Why can’t we laugh at ourselves?

Brother Bob & JoshWe take ourselves way too seriously.

Nowhere is the paranoia more obvious than in churches.

I discovered this phenomenon while trying to promote our film, “By the Grace of Bob” over the last year. Those who seem to be most uncomfortable with our film are clergy. One pastor was honest enough to tell me, “I was really uncomfortable watching your film. It depicts the stereotype that I’m not, but that everybody outside my church thinks I am.”

I understand. I spent most of my career as a church staff member. A Baptist church. I was usually quick to point out to a new acquaintance, “But not that kind of Baptist.”

We’ve had such a hard time getting “church folks” to give our film a chance that we pulled it from distribution, gave it a new title, and we’re now re-releasing it as secular entertainment.

(Another “strike” against our film is that it has Muslim and gay characters. If you want to kill the buzz in most churches these days, just mention those two groups. But that’s a topic for another story.)

The film is satire. And if they would give it a chance, our movie could spark some timely and meaningful discussion among people inside the sacred spaces of our land. It could allow religious folks to talk about why those outside their religious bubbles see them as irrelevant at best… and dangerous at worst.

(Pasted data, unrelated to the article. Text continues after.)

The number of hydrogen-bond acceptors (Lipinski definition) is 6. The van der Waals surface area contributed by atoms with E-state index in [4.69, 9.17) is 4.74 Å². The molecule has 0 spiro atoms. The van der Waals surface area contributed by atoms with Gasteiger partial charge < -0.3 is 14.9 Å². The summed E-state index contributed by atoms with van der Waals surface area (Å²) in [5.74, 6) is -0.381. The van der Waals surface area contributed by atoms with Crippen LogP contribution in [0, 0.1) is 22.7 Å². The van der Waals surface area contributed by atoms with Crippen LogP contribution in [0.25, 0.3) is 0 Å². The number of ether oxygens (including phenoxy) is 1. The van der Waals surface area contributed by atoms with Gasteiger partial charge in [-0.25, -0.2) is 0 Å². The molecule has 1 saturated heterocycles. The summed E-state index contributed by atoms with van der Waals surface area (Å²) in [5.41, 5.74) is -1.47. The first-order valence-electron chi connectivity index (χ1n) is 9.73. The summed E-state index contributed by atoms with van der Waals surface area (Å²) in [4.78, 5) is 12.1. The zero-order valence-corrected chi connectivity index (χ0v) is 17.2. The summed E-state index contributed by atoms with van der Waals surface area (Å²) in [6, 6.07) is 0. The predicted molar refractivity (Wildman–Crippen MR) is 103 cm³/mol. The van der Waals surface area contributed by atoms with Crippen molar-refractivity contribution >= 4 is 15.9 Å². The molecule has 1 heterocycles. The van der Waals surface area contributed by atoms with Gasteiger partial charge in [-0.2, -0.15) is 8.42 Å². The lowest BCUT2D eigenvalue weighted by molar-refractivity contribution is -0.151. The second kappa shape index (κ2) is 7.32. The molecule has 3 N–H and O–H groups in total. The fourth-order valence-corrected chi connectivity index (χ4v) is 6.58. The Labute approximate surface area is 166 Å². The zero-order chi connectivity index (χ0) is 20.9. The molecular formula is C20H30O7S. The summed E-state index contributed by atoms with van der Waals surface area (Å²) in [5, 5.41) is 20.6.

As one astute reviewer noted, “Many films set out to accomplish satire. Unfortunately, some of them aren’t funny at all; others, end up highlighting their mean-spirited critique without ever loving their subject. To walk the fine line of critique and laughs, a film must actually appreciate the thing which it critiques and have a sense of humor. Powers’ film accomplishes that… With humor and challenges for the church. (Jacob Sahms review at Christiancinema.com.)

I’m grateful that Jacob “got it.” I hope more church folks will let down their defenses long enough to have a laugh and join the conversation. God knows we need it.


One thought on “Why can’t we laugh at ourselves?”

  1. A sense of humor requires empathy, the capacity to comprehend, at least, that the “other” exists. And it also requires the ability to look at our own ways without defensiveness. That is hard to do from a bunker.

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